Moody’s Downgrades Hong Kong for ‘Inertia’ Over Protests
(Bloomberg) — Moody’s Investors Service lowered Hong Kong’s rating as a long-term issuer of debt by one notch on Monday, just months after Fitch Ratings took a similar action amid political protests.
Moody’s cited a degree of “inertia” characterizing the legislative and executive branches of government in the statement, as it lowered the rating to Aa3 from Aa2. The ratings agency also changed the outlook to “stable” from “negative.”
“The absence of tangible plans to address either the political or economic and social concerns of the Hong Kong population that have come to the fore in the past nine months may reflect weaker inherent institutional capacity than Moody’s had previously assessed,” the ratings company wrote in a statement.
Hong Kong has been rocked by pro-democracy protests and clashes between demonstrators and the police which have broken out regularly since June. The economy contracted sharply in the third quarter, pushing the city into a recession, as the often-violent clashes led to a plunge in the number of tourists, hurt consumption, and disrupted business operations.
The Hong Kong government strongly disagreed with Moody’s assessment and was “deeply disappointed” by the decision to downgrade.
“Moody’s rating falls way out of line with Hong Kong’s sound credit fundamentals,” a government spokesman said in a statement early Tuesday. “Our fiscal performance and external positions have long been amongst those of the top-rated economies and serve as a strong buffer for Hong Kong to withstand shocks.”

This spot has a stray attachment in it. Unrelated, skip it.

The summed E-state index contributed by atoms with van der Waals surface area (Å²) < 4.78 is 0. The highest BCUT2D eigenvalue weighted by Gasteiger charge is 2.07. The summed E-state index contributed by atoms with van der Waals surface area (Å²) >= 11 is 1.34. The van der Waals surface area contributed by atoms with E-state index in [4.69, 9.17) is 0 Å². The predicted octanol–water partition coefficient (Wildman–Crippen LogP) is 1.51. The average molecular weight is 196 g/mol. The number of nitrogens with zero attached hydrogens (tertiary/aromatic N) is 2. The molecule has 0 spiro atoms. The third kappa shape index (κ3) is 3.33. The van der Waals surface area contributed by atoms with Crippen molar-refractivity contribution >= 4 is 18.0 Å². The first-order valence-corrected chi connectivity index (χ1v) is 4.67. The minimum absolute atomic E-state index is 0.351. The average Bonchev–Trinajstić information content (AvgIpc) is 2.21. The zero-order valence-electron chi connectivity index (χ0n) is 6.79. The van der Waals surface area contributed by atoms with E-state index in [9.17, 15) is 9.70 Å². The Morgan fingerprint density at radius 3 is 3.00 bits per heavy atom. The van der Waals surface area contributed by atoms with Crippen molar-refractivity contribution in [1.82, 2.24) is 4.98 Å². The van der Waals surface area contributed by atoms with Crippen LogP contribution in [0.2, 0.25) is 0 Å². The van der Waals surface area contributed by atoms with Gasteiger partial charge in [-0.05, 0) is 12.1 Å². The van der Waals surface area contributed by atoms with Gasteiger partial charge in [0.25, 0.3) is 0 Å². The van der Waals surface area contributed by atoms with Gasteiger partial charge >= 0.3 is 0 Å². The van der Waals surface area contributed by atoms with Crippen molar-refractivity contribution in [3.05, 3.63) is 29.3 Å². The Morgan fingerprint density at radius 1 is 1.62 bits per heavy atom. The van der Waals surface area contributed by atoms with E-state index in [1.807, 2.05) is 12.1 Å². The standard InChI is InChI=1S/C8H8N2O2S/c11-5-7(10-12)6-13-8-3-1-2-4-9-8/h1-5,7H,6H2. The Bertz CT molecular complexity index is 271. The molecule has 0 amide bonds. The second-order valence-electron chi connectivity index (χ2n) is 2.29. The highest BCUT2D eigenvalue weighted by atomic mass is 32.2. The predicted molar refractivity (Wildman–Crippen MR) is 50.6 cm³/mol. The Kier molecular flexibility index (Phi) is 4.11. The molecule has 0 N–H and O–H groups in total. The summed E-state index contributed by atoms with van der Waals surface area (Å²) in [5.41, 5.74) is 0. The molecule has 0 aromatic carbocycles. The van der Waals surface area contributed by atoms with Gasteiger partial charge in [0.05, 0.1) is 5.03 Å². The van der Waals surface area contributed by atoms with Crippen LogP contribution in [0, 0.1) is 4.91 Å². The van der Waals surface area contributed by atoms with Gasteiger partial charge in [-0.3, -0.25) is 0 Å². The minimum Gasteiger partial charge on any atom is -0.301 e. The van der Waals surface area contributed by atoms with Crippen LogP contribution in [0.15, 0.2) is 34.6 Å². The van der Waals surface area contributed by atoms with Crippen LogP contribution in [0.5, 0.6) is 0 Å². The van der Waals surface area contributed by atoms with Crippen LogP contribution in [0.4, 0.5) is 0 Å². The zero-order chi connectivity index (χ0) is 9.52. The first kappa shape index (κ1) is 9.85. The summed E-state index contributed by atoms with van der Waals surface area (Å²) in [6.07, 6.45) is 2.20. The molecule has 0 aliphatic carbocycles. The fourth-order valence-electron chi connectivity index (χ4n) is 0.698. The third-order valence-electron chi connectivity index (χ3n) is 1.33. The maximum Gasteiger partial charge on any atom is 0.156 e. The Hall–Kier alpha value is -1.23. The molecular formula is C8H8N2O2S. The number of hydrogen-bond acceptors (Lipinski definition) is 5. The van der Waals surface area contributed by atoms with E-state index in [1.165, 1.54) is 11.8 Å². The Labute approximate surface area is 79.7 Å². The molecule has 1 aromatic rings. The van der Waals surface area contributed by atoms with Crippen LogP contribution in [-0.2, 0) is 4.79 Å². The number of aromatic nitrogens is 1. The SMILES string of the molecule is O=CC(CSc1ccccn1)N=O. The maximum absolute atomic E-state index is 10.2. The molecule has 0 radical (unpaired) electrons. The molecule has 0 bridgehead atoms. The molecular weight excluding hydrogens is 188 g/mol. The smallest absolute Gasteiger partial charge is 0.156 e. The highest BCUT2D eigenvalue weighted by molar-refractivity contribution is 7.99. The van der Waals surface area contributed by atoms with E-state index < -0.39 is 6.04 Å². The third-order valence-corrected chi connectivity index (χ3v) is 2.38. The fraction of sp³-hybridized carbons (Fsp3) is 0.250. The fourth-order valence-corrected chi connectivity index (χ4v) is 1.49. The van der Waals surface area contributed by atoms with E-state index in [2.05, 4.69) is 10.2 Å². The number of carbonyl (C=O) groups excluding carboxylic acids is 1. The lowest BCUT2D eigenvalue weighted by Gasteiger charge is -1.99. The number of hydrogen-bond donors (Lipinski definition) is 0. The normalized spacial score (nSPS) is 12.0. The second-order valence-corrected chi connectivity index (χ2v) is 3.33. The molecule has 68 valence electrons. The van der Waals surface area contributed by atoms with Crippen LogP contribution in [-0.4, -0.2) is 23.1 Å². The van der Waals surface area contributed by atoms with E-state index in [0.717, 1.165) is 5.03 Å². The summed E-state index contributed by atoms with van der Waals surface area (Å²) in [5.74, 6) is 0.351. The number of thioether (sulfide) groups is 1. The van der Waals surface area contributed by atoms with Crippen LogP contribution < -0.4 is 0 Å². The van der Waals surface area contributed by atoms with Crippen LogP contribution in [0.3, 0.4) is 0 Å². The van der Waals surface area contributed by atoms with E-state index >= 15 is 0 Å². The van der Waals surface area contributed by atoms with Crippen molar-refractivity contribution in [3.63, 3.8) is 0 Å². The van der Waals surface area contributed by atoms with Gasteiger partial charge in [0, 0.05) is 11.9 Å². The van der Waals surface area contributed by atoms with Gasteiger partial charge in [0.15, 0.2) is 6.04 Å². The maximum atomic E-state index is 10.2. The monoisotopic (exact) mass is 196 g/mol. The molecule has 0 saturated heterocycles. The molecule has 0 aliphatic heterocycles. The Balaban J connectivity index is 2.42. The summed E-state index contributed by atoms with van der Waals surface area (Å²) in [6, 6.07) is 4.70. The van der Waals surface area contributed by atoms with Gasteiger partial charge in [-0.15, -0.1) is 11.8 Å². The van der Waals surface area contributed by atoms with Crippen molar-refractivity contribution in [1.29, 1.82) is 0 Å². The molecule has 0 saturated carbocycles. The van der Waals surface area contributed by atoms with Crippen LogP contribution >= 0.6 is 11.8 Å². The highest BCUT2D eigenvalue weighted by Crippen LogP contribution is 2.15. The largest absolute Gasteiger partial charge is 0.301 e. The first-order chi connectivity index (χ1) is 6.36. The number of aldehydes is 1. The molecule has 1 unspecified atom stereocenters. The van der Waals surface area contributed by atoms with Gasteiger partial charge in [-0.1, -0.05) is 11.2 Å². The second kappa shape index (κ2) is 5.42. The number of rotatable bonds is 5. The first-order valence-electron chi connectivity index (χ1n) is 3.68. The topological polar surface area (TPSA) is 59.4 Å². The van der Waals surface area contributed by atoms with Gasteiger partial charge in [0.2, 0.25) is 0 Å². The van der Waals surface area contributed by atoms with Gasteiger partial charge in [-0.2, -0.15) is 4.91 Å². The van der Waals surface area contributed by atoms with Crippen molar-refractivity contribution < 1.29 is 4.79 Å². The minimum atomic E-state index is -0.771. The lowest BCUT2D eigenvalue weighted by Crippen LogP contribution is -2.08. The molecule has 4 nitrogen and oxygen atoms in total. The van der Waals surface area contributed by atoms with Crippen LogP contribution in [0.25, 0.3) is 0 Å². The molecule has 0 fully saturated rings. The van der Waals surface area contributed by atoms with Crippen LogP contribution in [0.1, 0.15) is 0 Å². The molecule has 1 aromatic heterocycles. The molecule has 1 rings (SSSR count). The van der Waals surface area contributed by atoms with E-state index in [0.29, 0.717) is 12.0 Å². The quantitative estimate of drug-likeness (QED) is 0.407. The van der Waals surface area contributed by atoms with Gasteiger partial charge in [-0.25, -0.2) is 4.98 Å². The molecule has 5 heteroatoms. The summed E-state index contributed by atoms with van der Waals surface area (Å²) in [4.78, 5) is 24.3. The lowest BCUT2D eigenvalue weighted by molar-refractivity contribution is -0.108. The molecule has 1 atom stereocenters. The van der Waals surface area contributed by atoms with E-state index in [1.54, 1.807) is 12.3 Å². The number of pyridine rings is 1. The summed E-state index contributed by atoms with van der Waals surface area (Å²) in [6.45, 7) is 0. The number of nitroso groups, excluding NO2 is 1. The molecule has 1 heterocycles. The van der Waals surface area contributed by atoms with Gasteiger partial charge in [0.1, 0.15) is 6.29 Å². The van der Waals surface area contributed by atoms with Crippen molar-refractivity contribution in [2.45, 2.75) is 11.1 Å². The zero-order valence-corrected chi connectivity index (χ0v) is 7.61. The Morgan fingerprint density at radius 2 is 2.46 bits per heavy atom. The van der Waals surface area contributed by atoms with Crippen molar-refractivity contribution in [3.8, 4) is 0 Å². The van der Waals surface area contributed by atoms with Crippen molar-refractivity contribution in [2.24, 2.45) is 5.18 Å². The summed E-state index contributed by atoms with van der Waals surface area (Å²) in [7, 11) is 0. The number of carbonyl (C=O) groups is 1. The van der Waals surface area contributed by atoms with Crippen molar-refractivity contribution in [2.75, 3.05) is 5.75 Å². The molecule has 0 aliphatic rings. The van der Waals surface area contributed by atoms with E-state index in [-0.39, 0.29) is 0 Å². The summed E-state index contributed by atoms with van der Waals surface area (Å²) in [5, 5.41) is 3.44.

Banks in Hong Kong are “well-cushioned given their strong capital base, sound liquidity and healthy asset quality,” while initial public offerings and bond financing activities continue despite the unrest, the spokesman added.
The move by Moody’s marked the first downgrade by the agency of the city’s rating since May 2017. Fitch Ratings downgraded it in September to AA from AA+ with a negative outlook.
A government report showed Monday that Hong Kong’s unemployment rate rose to 3.3% in the three months ending December, compared with just 2.8% in the months before the protests kicked off in June.
The local economy is stuck in a “vicious cycle” whereby scenes of protest deter tourist arrivals and lower earnings and employment in the retail and hospitality sector, creating further wage cuts and job losses, said Iris Pang, a greater China economist at ING Bank. Because of Hong Kong’s low debt-to-GDP ratio, the downgrade was likely more significant for corporate borrowers, she added.
“The persistent social unrest reflects that there are deep-seated problems in society in Hong Kong, on which the government will conduct an independent review soon,” the spokesman said, adding the administration is engaging people from all walks of life to find a way out for the city.
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